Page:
With 'The Ides of March' on the way, a state of the filmpolitik union
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7. “Caché” (Michael Haneke, 2005)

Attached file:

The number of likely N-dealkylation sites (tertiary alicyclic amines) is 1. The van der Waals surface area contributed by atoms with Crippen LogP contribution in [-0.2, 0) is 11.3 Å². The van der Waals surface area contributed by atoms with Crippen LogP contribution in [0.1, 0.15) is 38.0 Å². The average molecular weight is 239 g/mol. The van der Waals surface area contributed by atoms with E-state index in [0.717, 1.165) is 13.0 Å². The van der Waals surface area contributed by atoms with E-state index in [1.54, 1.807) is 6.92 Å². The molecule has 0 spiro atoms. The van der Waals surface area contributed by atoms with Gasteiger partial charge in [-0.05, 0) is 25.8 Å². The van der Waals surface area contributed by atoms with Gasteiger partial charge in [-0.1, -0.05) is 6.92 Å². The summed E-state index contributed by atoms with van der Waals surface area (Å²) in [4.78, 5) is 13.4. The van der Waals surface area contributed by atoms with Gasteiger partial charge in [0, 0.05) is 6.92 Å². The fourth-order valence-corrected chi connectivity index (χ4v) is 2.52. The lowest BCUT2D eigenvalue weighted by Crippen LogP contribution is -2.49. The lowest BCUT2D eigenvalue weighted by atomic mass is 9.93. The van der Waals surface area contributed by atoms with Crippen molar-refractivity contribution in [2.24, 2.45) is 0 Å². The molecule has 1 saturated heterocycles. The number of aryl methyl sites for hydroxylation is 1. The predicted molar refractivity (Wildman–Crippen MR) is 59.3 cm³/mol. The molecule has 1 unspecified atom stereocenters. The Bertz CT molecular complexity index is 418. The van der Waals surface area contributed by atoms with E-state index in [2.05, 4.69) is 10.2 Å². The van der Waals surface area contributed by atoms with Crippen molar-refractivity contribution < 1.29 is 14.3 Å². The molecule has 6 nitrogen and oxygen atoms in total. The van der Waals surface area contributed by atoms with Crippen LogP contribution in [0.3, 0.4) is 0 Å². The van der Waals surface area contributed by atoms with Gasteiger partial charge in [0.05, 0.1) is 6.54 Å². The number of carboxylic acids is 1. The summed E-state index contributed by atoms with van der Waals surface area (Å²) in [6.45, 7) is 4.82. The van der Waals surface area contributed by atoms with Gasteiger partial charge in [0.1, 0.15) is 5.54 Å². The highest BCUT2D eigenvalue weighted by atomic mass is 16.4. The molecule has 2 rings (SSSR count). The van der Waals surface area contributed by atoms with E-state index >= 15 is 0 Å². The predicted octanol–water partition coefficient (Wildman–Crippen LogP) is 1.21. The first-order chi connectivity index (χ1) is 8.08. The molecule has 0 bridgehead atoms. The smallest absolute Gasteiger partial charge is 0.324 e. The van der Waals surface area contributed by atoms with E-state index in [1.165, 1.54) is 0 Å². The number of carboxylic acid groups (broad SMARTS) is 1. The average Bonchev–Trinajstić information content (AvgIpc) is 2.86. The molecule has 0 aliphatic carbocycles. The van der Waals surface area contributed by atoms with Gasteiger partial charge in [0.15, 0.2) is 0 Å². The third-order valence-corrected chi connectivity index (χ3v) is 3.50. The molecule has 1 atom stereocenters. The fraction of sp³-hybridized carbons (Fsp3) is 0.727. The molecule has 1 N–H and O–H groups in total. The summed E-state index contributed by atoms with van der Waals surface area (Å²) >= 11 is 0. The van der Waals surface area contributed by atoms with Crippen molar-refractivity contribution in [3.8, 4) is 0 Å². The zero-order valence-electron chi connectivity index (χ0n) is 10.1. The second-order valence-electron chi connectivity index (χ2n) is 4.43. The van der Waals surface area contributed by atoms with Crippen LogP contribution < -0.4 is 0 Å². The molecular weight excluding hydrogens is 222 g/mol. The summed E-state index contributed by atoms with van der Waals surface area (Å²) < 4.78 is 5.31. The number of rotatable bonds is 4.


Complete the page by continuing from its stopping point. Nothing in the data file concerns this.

The title of Haneke’s indelible conversation piece, of course, translates as “hidden.” It’s an appropriate term for a film that folds its oblique political stance on France’s post-colonial social legacy into more immediate domestic concerns – revolving around the anonymous terrorization, via videotape, of Parisian literati Daniel Auteuil and Juliette Binoche. Even before their current-day plight is coolly linked to the 1961 Paris massacre of pro-liberation Algerians, however, it essays issues of class, security and media influence that are far less culturally specific, and point to the creeping presence of politics even in our most everyday fears.